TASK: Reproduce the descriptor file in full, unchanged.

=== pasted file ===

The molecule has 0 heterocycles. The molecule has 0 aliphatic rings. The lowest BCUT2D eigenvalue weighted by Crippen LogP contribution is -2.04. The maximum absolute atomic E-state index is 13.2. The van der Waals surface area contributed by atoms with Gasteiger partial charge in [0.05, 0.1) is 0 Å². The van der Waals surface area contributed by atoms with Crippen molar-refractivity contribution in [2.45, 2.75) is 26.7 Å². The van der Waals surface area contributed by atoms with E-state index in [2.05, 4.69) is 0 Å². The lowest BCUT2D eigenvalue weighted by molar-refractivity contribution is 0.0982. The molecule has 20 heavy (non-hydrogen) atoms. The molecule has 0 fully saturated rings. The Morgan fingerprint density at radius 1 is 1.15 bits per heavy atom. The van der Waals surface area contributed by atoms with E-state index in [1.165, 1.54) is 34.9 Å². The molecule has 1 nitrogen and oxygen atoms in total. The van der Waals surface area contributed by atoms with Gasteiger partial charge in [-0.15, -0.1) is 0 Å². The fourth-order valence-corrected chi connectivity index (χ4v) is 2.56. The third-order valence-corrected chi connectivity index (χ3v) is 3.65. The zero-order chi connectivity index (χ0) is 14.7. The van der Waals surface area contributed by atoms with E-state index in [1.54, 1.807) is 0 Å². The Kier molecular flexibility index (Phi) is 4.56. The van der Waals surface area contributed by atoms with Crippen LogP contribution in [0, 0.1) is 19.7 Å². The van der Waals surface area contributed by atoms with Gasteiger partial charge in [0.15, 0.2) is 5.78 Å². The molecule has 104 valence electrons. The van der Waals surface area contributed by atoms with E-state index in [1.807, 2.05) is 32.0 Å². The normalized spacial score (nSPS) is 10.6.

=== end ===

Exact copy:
The molecule has 0 heterocycles. The molecule has 0 aliphatic rings. The lowest BCUT2D eigenvalue weighted by Crippen LogP contribution is -2.04. The maximum absolute atomic E-state index is 13.2. The van der Waals surface area contributed by atoms with Gasteiger partial charge in [0.05, 0.1) is 0 Å². The van der Waals surface area contributed by atoms with Crippen molar-refractivity contribution in [2.45, 2.75) is 26.7 Å². The van der Waals surface area contributed by atoms with E-state index in [2.05, 4.69) is 0 Å². The lowest BCUT2D eigenvalue weighted by molar-refractivity contribution is 0.0982. The molecule has 20 heavy (non-hydrogen) atoms. The molecule has 0 fully saturated rings. The Morgan fingerprint density at radius 1 is 1.15 bits per heavy atom. The van der Waals surface area contributed by atoms with E-state index in [1.165, 1.54) is 34.9 Å². The molecule has 1 nitrogen and oxygen atoms in total. The van der Waals surface area contributed by atoms with Gasteiger partial charge in [-0.15, -0.1) is 0 Å². The fourth-order valence-corrected chi connectivity index (χ4v) is 2.56. The third-order valence-corrected chi connectivity index (χ3v) is 3.65. The zero-order chi connectivity index (χ0) is 14.7. The van der Waals surface area contributed by atoms with E-state index in [1.54, 1.807) is 0 Å². The Kier molecular flexibility index (Phi) is 4.56. The van der Waals surface area contributed by atoms with Crippen LogP contribution in [0, 0.1) is 19.7 Å². The van der Waals surface area contributed by atoms with Gasteiger partial charge in [0.15, 0.2) is 5.78 Å². The molecule has 104 valence electrons. The van der Waals surface area contributed by atoms with E-state index in [1.807, 2.05) is 32.0 Å². The normalized spacial score (nSPS) is 10.6.